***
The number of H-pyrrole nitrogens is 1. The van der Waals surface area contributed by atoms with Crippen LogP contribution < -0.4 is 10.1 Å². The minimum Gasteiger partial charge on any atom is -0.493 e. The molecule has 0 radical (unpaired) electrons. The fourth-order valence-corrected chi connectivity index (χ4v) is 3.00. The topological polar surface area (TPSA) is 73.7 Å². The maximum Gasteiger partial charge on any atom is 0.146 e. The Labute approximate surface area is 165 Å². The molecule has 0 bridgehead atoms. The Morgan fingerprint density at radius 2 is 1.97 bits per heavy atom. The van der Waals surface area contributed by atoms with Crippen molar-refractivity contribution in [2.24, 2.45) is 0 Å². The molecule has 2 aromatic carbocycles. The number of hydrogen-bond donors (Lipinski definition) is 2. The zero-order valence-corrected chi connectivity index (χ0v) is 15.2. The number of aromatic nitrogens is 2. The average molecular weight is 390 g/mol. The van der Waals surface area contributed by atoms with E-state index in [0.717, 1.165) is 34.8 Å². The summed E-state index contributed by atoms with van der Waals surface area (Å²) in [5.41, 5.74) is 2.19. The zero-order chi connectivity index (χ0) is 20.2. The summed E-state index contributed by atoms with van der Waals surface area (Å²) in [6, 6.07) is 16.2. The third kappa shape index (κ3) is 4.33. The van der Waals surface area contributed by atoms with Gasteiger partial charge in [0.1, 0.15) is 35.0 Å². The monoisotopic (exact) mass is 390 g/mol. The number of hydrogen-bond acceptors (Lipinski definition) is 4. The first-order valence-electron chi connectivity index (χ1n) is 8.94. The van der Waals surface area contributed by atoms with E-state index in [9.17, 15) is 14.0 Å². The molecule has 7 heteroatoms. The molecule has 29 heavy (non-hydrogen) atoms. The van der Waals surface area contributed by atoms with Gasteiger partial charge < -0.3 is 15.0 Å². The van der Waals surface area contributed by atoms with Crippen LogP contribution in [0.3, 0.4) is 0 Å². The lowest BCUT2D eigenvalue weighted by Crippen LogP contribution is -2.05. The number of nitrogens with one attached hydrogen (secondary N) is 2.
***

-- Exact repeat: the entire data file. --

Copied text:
The number of H-pyrrole nitrogens is 1. The van der Waals surface area contributed by atoms with Crippen LogP contribution < -0.4 is 10.1 Å². The minimum Gasteiger partial charge on any atom is -0.493 e. The molecule has 0 radical (unpaired) electrons. The fourth-order valence-corrected chi connectivity index (χ4v) is 3.00. The topological polar surface area (TPSA) is 73.7 Å². The maximum Gasteiger partial charge on any atom is 0.146 e. The Labute approximate surface area is 165 Å². The molecule has 0 bridgehead atoms. The Morgan fingerprint density at radius 2 is 1.97 bits per heavy atom. The van der Waals surface area contributed by atoms with Crippen molar-refractivity contribution in [2.24, 2.45) is 0 Å². The molecule has 2 aromatic carbocycles. The number of hydrogen-bond donors (Lipinski definition) is 2. The zero-order valence-corrected chi connectivity index (χ0v) is 15.2. The number of aromatic nitrogens is 2. The average molecular weight is 390 g/mol. The van der Waals surface area contributed by atoms with E-state index in [0.717, 1.165) is 34.8 Å². The summed E-state index contributed by atoms with van der Waals surface area (Å²) in [5.41, 5.74) is 2.19. The zero-order chi connectivity index (χ0) is 20.2. The summed E-state index contributed by atoms with van der Waals surface area (Å²) in [6, 6.07) is 16.2. The third kappa shape index (κ3) is 4.33. The van der Waals surface area contributed by atoms with Gasteiger partial charge in [0.1, 0.15) is 35.0 Å². The monoisotopic (exact) mass is 390 g/mol. The number of hydrogen-bond acceptors (Lipinski definition) is 4. The first-order valence-electron chi connectivity index (χ1n) is 8.94. The van der Waals surface area contributed by atoms with E-state index in [9.17, 15) is 14.0 Å². The molecule has 7 heteroatoms. The molecule has 29 heavy (non-hydrogen) atoms. The van der Waals surface area contributed by atoms with Gasteiger partial charge < -0.3 is 15.0 Å². The van der Waals surface area contributed by atoms with Crippen LogP contribution in [0.3, 0.4) is 0 Å². The lowest BCUT2D eigenvalue weighted by Crippen LogP contribution is -2.05. The number of nitrogens with one attached hydrogen (secondary N) is 2.